Continually looking at ways of improving his decoration Matheson is exploring using silk screen and paper stencils to create his decals and has already found a supplier. It takes him one week to produce a pot, with the first three days dedicated to throwing. “I throw a cylinder of between eight and nine pounds then expand the form to create the rounded vase. Often I produce more of a certain item to allow for breakages. The other day I made eight pots and got six.” The following days are devoted to finishing pieces and then two days of decoration follow. “I decorate with slip. If putting on a very colourful design I don’t want it to break. I work on six at a time doing a bit on each.”
Matheson has made over 2,000 mugs with handles and 6,000 different forms. “I’ve probably made 30 large plates. They’re very difficult to make. I get more problems with plates than anything else. If I make a mistake I throw it away and get a new piece on the wheel. I can make 40 shapes in two hours.”
Despite Matheson’s patience and experience he can find imperfections in his work when removed from the kiln. “If I find a blemish on my stoneware or porcelain I make a powered version of the glaze mixed with honey or golden syrup and it sticks. I then re-fire. Another way is to mix Epsom salts, but I can never get it right.”
If I find a blemish on my stoneware or porcelain I make a powered version of the glaze mixed with honey or golden syrup and it sticks.
His ambition is to make “very large pots like Grayson Perry’s” but admits this is incredibly difficult to do. “I saw an exhibition featuring slab pots four to five feet high and eight inches wide. They were wonderful.” To achieve this Matheson has to “build up the courage to throw 20 pounds of porcelain at a time”. “I’m really quite pleased with the eight or nine pounds that I currently use.”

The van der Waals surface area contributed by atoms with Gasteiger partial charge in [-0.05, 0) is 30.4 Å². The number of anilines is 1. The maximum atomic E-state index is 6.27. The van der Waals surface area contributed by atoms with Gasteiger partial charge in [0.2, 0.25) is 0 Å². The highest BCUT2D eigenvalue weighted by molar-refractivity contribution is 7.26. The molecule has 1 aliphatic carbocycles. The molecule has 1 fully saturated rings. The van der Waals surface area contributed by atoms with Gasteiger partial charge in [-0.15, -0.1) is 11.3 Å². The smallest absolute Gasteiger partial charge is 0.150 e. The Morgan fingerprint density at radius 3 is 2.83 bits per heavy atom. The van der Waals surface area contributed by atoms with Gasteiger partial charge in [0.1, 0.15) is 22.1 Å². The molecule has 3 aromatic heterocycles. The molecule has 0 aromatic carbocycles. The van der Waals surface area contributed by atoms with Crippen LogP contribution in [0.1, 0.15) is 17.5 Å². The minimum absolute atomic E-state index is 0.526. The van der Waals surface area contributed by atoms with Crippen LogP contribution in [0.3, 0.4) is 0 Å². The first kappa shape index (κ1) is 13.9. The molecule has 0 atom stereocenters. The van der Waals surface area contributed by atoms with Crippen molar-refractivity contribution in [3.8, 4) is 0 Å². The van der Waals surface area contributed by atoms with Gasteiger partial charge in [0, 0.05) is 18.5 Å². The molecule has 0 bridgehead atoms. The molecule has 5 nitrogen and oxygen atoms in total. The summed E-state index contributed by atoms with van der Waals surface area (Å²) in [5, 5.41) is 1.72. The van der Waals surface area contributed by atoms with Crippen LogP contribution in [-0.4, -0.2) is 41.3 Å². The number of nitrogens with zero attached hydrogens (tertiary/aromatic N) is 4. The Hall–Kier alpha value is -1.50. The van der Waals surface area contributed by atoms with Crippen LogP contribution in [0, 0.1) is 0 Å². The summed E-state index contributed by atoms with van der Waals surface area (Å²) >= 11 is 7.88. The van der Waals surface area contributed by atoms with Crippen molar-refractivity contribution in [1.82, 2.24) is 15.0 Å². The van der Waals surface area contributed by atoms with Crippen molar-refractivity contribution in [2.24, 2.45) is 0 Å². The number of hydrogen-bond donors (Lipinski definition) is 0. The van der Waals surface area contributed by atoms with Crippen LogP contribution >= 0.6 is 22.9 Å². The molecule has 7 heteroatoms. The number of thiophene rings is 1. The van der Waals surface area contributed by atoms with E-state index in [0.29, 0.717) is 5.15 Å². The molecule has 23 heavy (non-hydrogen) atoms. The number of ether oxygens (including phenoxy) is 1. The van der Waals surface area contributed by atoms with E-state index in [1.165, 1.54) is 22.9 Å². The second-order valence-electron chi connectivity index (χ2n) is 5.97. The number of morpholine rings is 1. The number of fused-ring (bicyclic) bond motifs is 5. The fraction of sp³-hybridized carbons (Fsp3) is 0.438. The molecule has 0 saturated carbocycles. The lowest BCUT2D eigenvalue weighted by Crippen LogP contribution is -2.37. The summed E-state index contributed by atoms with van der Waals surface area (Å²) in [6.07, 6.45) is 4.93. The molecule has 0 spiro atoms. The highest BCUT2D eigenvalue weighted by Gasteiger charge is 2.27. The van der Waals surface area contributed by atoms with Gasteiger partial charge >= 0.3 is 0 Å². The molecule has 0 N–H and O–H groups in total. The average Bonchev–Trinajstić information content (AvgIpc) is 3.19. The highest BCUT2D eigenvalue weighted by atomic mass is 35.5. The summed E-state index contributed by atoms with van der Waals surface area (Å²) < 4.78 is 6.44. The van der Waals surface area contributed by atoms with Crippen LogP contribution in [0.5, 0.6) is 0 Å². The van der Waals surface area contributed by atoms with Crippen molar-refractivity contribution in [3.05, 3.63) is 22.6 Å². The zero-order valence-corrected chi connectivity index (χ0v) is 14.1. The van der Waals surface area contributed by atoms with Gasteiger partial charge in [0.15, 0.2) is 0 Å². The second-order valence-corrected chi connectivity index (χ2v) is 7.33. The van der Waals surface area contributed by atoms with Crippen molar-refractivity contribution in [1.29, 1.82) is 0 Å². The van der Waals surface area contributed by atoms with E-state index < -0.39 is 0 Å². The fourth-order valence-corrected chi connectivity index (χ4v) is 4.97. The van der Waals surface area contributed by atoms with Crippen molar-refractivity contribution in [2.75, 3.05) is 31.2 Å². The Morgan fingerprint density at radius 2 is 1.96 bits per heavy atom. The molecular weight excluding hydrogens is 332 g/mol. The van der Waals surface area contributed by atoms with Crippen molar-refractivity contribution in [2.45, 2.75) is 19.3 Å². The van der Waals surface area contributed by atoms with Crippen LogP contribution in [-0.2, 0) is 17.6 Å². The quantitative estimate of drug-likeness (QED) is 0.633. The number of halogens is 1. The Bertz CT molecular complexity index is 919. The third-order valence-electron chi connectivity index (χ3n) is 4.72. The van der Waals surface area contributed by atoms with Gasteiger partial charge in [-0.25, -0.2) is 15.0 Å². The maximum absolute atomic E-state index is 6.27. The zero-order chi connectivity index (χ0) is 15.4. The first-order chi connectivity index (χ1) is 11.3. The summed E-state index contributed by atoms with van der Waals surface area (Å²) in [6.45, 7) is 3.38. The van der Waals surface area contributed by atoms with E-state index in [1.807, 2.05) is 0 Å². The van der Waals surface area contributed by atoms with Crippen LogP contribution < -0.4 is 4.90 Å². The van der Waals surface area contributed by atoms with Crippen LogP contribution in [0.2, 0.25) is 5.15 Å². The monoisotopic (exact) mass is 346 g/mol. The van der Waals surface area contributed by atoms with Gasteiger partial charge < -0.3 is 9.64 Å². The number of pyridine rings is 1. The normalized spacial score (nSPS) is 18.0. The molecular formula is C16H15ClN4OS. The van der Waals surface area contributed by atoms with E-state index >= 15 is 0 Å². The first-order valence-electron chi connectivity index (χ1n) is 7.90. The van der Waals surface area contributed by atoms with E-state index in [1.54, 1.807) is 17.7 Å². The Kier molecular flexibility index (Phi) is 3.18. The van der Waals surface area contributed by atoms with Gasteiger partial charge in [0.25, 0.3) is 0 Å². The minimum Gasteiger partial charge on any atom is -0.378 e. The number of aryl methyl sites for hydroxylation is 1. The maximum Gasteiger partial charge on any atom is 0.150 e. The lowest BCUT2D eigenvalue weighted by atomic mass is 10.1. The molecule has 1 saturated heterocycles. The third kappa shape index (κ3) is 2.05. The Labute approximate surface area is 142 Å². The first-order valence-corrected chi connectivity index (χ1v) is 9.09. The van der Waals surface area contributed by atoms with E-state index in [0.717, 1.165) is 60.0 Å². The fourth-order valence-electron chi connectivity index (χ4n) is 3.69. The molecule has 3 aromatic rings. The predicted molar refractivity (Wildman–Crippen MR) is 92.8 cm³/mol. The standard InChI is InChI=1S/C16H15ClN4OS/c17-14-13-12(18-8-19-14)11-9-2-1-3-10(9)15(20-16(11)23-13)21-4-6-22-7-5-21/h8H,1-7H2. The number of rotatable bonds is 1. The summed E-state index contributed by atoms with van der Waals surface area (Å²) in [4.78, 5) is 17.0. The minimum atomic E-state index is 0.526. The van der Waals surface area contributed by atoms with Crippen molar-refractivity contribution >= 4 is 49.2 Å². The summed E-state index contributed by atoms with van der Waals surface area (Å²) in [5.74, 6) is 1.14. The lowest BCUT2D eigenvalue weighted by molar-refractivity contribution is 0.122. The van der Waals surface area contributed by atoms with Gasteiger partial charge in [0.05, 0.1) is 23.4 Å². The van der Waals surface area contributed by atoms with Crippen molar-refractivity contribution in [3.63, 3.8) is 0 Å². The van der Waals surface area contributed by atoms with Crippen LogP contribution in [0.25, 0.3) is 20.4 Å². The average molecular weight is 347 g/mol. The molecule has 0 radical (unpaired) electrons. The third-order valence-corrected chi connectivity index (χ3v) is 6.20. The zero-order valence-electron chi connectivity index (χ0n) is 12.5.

When the weather’s too cold and Matheson doesn’t always fancy throwing with clay he doodles in his sketchbook and comes up with ideas “that keep my work progressing”. Over the last few years Andrew has been developing his tree landscape pieces. “These sell well. They also realise better prices than some of my other work, at the moment I’ve got 31 tree pieces that need glazing and firing.”
Although he retired from full-time teaching in 2009, Matheson still keeps his hand in. “I like to help the next generation of potters.” Since 2013 he has been teaching one day a week at King Edward VI High School for Girls in Birmingham. “The students are delightful. I really enjoy watching their progress; they make some great pots.”
Matheson had a successful teapot exhibition at the RBSA gallery in 2017 and his work will feature in the Creative Coverage Summer Exhibition at Artizan Gallery, Torquay from August 25 to 31, 2018. He also hopes to exhibit with the Midland Potters Association in Worcester Cathedral in August 2018. Matheson is currently working on a commission to make cappuccino cups and saucers.
Tim Saunders is a journalist who writes about subjects including ceramics, art, celebrities, travel and motoring.
All images courtesy of the author.